Intriguing but disastrously over-plotted: a knotty spy concoction involving traitors, defectors, moles, adulterers,...

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THE ENGLISHMAN'S DAUGHTER

Intriguing but disastrously over-plotted: a knotty spy concoction involving traitors, defectors, moles, adulterers, psychopathic killers, and more--with none of the threads (some of which are promising) given enough development or focus. The Englishman is Henry Child, a Treasury official who some years ago defected to Russia, becoming a shadowy Kremlin manipulator and the homosexual lover of a KGB biggie. But now, for reasons never made convincing, Child is instigating a tenuous scheme to encourage Soviet film-director Dollsky to defect--and thus to embarrass a KGB agent named Zorin (whose Jewish wife, as it happens, is having an affair with a KGB general). Unbeknownst to Child, however, Zorin has in fact been accumulating evidence pointing to Dollsky as the kinky mass-murderer of girls in Leningrad (with imitative echoes of Gorky Park). And, by strained coincidence, it just so happens that the Child/KGB scheme to stage-manage Dollsky's defection (at the Venice Film Festival) leads the psycho-director to the West and right into the arms of. . . Lady Pandora Child, the Englishman's own beloved daughter (a top fashion model and budding film actress). So there'll be a terrible irony waiting for the scheming Child before he dies in a death-duel with his KGB lover--while Pandora must be rescued at the last minute from the lethally perverse Dollsky. This, then, is the kernel of Evans' best plot idea here. Unfortunately, however, instead of texturing it, à la CarrÉ, with the sort of character-rich detail that generates plausibility, Evans (the forgettable Titles, 1978) frays the central potential with an array of thin, often tacky subplots: the love/sex palship of Lady Pandora and playboy Rufus Gunn (an unappealing duo); Rufus' involvement in an international tussle over love-letters written to him by Princess Margaret (unnamed but obviously indicated); a Kremlin/Child scheme concerning the synthetic manufacture of gold; plus that KGB love-triangle. In all: uncompelling criss-cross suspense--faintly stylish, occasionally inventive, but too busy and uncoordinated for steady entertainment.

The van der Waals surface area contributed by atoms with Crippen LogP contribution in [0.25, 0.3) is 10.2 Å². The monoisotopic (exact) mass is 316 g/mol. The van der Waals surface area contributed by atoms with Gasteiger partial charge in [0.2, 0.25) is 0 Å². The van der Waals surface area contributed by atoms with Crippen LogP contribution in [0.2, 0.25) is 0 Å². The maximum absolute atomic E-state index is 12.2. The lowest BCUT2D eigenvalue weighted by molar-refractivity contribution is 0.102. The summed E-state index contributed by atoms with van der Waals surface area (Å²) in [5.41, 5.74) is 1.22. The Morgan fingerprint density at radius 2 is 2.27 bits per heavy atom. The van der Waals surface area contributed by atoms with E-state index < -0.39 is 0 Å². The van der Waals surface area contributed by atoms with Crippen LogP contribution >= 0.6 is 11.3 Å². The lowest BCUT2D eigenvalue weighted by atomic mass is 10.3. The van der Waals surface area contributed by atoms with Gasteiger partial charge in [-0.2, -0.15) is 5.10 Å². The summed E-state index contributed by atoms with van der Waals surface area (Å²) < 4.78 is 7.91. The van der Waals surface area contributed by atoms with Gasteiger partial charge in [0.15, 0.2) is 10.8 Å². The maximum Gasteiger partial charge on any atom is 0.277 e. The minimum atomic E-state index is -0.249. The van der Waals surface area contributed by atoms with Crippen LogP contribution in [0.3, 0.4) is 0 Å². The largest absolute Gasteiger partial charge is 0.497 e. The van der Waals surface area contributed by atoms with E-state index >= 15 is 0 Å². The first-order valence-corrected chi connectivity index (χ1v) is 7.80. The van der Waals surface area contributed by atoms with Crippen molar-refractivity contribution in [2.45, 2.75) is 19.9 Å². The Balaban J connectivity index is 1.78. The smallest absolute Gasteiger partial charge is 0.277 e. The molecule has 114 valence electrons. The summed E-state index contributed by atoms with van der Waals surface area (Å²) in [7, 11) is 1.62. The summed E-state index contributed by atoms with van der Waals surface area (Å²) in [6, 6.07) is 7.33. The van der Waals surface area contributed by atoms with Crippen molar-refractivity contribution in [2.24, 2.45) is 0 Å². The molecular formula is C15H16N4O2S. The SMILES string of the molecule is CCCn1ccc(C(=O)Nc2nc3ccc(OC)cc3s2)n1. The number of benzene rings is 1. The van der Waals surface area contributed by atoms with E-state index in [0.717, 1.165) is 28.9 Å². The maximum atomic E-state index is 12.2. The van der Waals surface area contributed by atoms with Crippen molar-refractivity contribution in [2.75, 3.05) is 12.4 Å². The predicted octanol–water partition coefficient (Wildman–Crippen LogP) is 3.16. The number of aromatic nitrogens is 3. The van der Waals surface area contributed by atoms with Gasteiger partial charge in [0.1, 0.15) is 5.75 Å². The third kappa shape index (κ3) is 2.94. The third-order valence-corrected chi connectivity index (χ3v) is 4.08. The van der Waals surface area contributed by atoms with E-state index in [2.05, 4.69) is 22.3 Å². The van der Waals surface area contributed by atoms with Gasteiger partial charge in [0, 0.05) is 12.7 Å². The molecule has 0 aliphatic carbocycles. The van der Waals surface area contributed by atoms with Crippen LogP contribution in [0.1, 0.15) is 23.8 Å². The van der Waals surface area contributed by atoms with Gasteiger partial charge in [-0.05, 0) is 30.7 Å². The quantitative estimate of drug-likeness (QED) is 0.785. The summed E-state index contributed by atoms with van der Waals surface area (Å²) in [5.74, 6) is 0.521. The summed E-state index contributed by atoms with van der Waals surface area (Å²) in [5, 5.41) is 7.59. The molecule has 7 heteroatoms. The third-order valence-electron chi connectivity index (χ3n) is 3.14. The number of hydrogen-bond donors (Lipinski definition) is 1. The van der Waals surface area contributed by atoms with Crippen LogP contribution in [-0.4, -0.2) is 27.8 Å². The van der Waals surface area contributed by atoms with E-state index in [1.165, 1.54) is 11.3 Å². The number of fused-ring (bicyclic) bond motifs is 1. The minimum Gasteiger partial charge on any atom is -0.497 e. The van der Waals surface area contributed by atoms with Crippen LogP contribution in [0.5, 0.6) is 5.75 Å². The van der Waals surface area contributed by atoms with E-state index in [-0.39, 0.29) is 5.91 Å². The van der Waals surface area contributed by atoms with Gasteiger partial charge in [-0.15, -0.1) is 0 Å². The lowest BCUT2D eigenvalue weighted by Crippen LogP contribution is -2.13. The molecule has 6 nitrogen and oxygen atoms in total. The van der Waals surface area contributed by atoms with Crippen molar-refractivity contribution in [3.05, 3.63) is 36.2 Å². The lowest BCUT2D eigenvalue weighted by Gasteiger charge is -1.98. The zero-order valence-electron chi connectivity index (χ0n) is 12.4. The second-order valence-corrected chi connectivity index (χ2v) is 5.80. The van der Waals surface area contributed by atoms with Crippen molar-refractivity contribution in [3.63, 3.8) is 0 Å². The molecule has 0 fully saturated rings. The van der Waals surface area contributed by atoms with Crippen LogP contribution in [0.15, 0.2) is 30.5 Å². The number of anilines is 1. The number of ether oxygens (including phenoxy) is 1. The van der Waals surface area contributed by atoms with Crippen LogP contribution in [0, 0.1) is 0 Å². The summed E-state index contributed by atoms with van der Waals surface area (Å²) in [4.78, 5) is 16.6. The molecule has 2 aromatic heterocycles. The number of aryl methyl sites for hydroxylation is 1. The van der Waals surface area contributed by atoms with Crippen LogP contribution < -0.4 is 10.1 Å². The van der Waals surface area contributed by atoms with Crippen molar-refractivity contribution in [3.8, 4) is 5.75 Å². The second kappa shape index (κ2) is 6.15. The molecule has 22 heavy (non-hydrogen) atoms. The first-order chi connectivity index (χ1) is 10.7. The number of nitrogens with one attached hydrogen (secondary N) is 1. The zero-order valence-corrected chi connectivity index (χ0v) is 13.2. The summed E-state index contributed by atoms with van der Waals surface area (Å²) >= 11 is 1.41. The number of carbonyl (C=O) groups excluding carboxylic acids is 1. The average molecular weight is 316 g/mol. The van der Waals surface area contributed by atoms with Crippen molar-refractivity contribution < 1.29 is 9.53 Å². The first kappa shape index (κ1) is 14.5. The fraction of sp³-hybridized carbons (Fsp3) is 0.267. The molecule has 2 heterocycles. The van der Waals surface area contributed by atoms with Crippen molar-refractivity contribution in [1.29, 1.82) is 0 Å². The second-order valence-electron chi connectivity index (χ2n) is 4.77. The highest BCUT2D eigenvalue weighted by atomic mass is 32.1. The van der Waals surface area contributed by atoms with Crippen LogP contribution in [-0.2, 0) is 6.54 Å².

Pub Date: April 1, 1983

ISBN: N/A

Page Count: -

Publisher: Random House

Review Posted Online: N/A

Kirkus Reviews Issue: April 1, 1983